terry5-200x300Terence J. Moakley (“Terry” to all who knew him), United Spinal and Eastern Paralyzed Veterans Association (EPVA) president, employee and board member, passed away on Sept. 5, 2014. He was 69 years old.

Terry graduated from St. John’s with a bachelors in English at the height of the Vietnam War. He knew the Army would draft him, so he chose to join the Marines. Terry broke his neck while in the service and was hospitalized for over two years. His time at the Bronx VA Hospital was shared with the legendary Jim Peters (who passed away 12 years ago and after whom the Bronx VA Hospital was renamed), Bobby Muller (who founded Vietnam Veterans of America and shared a Nobel Peace Prize for his anti-landmine work) and Ron Kovic (who wrote “Born on the 4th of July”). Around this time, Terry joined EPVA and people with disabilities everywhere have benefited from this affiliation.

After becoming quadriplegic, Terry went back to school and obtained a master’s degree in comparative literature from Hofstra University. After a short stint as instructor at SUNY Farmingdale, Terry joined the staff of EPVA.

Terry realized his disabled veteran status would not improve his chances of getting up an un-ramped curb, boarding an inaccessible bus or entering an inaccessible building. His good nature and warm personality brought disabled Vietnam-era veterans and NYC disability activists together to fight the Metropolitan Transportation Authority. Terry, along with Jim Peters and Denise Figueroa, were plaintiffs in EPVA’s landmark litigation, brought in 1979, that resulted in bus and key subway station accessibility, as well as the creation of the Access-A-Ride program. Seventeen years ago, along with Marvin Wasserman and others, Terry founded the Taxis For All Campaign, which, this year, gained access to 50 percent of NYC green and yellow cabs. Terry founded the Association for Transportation Instruction to facilitate ridership and educate transportation providers. He also founded Mobility Through Access in the early ’80s, a coalition of disabled organizations and individuals seeking access to mass transit.


(Left to right) Jim Weisman, Terry Moakley, and Denise McQuade

Perhaps Terry’s greatest gift was his ability to communicate in writing and in person. His presence changed the tenor of meetings with elected officials. He was charming, affable, smart, polite and direct. During his career with EPVA, Terry’s advocacy and literary abilities were put to good use when he managed and edited all of our publications.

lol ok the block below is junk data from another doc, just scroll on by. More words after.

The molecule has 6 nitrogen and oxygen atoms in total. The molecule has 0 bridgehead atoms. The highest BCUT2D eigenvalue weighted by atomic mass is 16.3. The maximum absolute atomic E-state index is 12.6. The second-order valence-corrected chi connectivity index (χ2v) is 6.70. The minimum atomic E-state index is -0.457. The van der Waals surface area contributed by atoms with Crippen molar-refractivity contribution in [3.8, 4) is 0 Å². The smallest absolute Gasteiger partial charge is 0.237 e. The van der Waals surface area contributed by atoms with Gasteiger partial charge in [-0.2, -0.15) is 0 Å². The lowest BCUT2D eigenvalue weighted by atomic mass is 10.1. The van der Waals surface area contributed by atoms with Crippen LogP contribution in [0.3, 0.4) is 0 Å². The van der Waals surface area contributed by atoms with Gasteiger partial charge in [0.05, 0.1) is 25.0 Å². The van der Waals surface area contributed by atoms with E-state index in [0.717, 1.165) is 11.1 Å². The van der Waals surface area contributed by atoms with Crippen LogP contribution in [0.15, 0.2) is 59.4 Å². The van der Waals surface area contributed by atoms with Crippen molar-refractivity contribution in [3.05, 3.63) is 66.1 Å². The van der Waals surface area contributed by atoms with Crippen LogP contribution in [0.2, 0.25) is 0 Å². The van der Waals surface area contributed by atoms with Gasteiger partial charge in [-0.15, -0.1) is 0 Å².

Terry made himself an expert in barrier-free design. He served on the New York State Building Code Council, drafting the accessibility provisions of the code and Local Law 58, New York City’s barrier-free design law.

I met Terry in 1977 when I was a new Legal Services lawyer, along with my friend Paul Hearne. I left Legal Services and was working on disability issues in Governor Carey’s office in the World Trade Center for only a few weeks when Terry witnessed my boss treat me badly because I took the side of people with disabilities and not the State of New York. In the 39th floor men’s room, an hour later, Terry conducted a preliminary job interview, and the next day EPVA’s Executive Director Jim Peters called and offered me a job. I have been with the organization for 35 years. And I have had the privilege and honor of working with this great man all that time.

We moved from Manhattan to Rockland County to raise our children because he did. We have celebrated personal and professional accomplishments together and have been present at the most significant events in each other’s lives. To say that I think of Terry as family does not distinguish me from so many others whose lives Terry has affected.

EPVA/United Spinal (and I) preach the gospel according to Terry Moakley. There are dozens of ex-EPVA employees at every level of government and in business and social service organizations who also preach Terry’s gospel. Terry retired a few years ago and has been writing a memoir. Only a few weeks ago he learned that he had a terminal illness. His memoir is incomplete, as is his work.

It is up to us to finish it.

Jim Weisman
SVP and General Counsel
United Spinal Association